A letter from the U.S. Embassy in Kabul, issued in reply to and published with the audit, detailed many general improvements for women in Afghanistan, including school enrollments, healthcare improvements, the creation of a network of domestic violence shelters, and funding for women-owned businesses.
But the auditors found no evidence linking those improvements directly to U.S. spending and, in several places, called reports claiming to make links "anecdotal."
"There is no clear indication of the source or reliability of many of the statistics cited by State and USAID, or that the improvements cited were the result of the hundreds of millions of U.S. taxpayer dollars spent on programs intended to benefit Afghan women," the audit said.
The audit recommended that both State and USAID improve their evaluation of gender programming. The Kabul embassy letter said its current systems "provide sufficient information" on funding streams and their impact.
But Congresswoman Niki Tsongas (D-MA), the co-chair of the Afghan Woman's Caucus, disagreed.
"The SIGAR report raises legitimate questions about how the State Department, DOD and USAID measure the effectiveness of their programs," she said in a statement released today. "The report indicates a need for improved transparency and tracking methods. American taxpayers deserve to know that their dollars are being spent effectively."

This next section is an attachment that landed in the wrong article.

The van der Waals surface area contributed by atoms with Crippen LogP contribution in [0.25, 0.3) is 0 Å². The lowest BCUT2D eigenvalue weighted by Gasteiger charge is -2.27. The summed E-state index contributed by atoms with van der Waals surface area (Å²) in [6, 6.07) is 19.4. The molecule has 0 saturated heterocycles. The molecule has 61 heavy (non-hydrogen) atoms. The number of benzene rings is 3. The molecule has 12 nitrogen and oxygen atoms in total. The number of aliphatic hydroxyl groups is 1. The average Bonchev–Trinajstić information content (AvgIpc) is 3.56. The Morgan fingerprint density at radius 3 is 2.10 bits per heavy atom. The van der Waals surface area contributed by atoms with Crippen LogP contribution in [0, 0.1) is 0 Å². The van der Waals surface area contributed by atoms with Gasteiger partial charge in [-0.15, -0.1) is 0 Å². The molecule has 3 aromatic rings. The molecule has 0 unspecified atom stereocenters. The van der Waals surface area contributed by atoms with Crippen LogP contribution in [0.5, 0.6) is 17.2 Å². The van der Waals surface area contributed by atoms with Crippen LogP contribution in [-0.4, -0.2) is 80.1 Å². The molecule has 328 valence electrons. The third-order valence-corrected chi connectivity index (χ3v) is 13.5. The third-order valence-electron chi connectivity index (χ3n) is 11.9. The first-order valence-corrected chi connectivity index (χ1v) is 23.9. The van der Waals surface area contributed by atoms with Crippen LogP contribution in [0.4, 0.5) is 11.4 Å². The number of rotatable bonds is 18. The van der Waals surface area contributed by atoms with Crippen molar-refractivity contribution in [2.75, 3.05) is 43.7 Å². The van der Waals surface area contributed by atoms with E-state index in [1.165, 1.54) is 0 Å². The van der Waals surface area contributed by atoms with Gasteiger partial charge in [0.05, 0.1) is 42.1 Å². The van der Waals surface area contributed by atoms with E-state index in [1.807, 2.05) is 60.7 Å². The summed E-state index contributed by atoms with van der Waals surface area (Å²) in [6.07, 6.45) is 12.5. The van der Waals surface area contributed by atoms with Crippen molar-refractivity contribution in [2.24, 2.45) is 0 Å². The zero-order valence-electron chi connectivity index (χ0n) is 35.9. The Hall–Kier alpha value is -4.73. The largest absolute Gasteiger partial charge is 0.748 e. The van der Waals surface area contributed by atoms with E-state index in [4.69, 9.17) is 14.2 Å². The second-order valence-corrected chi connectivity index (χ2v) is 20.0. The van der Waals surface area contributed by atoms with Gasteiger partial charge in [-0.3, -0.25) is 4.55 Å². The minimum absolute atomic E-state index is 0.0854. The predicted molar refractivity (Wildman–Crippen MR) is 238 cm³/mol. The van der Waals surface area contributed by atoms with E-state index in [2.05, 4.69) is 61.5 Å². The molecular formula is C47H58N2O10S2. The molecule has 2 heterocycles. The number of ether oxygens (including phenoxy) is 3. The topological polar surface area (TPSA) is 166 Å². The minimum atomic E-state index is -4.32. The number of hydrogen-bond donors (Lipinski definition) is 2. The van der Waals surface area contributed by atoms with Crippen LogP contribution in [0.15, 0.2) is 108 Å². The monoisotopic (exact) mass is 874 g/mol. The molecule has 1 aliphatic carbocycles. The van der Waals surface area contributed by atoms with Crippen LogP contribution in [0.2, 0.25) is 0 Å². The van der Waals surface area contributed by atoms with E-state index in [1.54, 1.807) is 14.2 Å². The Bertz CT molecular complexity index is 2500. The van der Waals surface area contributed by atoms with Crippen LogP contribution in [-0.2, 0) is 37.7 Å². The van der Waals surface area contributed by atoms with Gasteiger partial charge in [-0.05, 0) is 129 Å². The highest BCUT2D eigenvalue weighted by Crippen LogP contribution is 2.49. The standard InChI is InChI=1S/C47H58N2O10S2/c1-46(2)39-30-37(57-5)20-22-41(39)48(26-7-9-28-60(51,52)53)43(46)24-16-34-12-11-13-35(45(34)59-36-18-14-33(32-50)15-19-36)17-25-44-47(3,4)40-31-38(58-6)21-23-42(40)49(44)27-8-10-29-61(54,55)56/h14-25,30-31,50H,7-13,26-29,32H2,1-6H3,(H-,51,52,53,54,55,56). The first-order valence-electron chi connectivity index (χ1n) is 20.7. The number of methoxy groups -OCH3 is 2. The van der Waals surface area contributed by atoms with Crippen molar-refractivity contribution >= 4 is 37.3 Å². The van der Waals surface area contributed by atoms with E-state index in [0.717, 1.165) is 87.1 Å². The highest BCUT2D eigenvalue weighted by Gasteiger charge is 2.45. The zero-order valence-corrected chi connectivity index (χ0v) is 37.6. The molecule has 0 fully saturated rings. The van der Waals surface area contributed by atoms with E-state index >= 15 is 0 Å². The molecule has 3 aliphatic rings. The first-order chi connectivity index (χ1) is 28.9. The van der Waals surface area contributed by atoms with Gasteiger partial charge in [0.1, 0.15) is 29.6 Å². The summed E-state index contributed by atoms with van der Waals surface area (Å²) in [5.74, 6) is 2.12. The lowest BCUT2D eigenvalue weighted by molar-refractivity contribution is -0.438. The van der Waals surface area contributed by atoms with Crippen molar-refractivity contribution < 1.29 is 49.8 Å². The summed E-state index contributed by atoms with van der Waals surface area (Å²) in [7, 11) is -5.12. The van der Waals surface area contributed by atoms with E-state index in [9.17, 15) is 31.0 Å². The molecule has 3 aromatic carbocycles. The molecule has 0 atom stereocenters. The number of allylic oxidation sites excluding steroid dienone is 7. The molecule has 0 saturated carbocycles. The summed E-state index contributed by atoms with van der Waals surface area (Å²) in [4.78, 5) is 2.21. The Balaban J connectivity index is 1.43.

The financial oversight challenges in Afghanistan aren't unique to spending on women.
"This is a systemic-wide problem with the reconstruction effort," Sopko said. "They don't know where they're spending their money for the most part."
Funding for women's issues in Afghanistan is slated to increase next year. USAID earlier this year announced a $216-million, five-year program to empower women 18-30 as leaders. It's the biggest women's empowerment program in the agency's history.
The Department of Defense, meanwhile, will spend $25 million next year recruiting women for Afghanistan's security forces.
It's still unclear how the agencies will track the impact of future funding, the auditing agency said.